Sustainability: retrofitting vs. new buildsWhen considering how to reinvent the empty high street, developers face the choice of reworking the existing structures in place (so called "retrofitting") or demolishing them and starting afresh. In making this decision there is a balance to be had between sustainable development and feasibility of the new design.
Although new developments are built to certain specific standards with positive energy rating requirements, this fact often masks the huge environmental cost of their creation. The manufacture and importation of building materials and the energy consumed in the building process itself can result in a huge carbon footprint that is not satisfactorily compensated for by the building's final "A" or "B" EPC rating. In contrast, utilising an existing structure reduces the environmental costs associated with new buildings and, in the process of redevelopment, it is possible for developers to include measures that will improve its energy efficiency.
Despite the obvious environmental advantages of retrofitting, the challenge is then what conversion is possible with certain types of retail space. While this may not be an issue when converting a small or medium sized shop into, say, a yoga studio or a gym, the challenge comes with the redevelopment of much bigger spaces. Department stores have an exceptionally large floor plate with few exterior windows and few other building uses require this scale and layout. This can partially be solved by the creation of a central atrium, although this is only suitable for certain types of use and would not be appropriate for, say, a residential development. Even with an atrium offering additional light and the structure for an alternative layout, there is still a huge mechanical and engineering challenge to install utilities to standalone units that were previously part of a grander whole.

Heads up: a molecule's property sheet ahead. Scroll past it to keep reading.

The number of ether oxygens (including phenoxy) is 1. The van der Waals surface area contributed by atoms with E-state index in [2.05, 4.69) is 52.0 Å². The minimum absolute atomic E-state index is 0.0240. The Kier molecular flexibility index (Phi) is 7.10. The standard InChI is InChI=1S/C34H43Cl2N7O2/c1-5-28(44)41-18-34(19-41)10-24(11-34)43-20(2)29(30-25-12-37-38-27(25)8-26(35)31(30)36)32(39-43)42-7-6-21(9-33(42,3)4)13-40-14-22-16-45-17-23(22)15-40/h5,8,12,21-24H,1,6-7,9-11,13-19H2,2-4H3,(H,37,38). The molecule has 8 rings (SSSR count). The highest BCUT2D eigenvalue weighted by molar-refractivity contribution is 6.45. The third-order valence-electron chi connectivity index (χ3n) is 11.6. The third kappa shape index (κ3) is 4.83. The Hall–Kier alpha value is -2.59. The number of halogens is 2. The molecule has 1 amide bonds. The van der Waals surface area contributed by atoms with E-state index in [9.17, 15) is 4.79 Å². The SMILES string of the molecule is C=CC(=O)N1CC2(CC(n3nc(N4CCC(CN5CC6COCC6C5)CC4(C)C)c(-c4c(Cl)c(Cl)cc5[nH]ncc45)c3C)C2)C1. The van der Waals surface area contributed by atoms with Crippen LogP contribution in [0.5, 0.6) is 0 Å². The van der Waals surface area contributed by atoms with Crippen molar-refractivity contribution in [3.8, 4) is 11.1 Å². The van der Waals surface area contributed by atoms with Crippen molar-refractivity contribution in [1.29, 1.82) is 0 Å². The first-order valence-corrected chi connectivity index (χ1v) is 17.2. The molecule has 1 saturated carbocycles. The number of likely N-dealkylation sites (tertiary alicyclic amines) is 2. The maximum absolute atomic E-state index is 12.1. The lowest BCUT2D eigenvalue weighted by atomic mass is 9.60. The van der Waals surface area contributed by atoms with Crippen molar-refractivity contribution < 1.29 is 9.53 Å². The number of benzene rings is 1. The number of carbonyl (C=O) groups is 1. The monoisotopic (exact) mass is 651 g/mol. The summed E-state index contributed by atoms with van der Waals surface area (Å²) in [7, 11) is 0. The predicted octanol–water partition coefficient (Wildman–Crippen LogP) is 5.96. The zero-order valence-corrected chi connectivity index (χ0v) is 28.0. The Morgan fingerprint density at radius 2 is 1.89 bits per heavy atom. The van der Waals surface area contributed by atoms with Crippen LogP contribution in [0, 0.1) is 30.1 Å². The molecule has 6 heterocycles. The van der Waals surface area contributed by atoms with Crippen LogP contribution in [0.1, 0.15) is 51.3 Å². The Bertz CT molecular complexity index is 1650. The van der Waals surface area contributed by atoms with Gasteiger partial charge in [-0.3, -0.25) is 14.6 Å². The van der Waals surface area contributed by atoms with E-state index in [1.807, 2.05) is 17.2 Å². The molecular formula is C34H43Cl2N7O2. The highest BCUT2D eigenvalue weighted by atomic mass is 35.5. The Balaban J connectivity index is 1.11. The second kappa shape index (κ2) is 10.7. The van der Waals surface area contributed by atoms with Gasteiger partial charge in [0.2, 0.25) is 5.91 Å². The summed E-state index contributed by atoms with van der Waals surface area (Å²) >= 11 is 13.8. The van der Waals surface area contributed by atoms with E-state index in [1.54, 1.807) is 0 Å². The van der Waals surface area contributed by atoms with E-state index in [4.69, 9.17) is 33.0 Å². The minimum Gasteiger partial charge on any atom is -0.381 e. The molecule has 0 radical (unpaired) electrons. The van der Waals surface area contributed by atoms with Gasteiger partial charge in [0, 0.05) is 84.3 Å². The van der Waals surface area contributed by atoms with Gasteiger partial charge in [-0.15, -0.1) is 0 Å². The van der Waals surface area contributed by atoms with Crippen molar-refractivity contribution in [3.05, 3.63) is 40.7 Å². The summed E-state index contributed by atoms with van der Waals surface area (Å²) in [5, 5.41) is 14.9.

Similar challenges are faced with the repurposing of concrete shopping centres that consist of physical structures specifically designed for retail use. However, in some ways these are easier to rework than department stores due to the existing split of the units into individual smaller spaces. With comparatively little development, they can be converted into residential or student accommodation with complementary uses such as gyms, coffee shops and click and collect desks. In LA, shopping centres have already been successfully reworked into wellness centres whose services include gyms, spin facilities and botox clinics.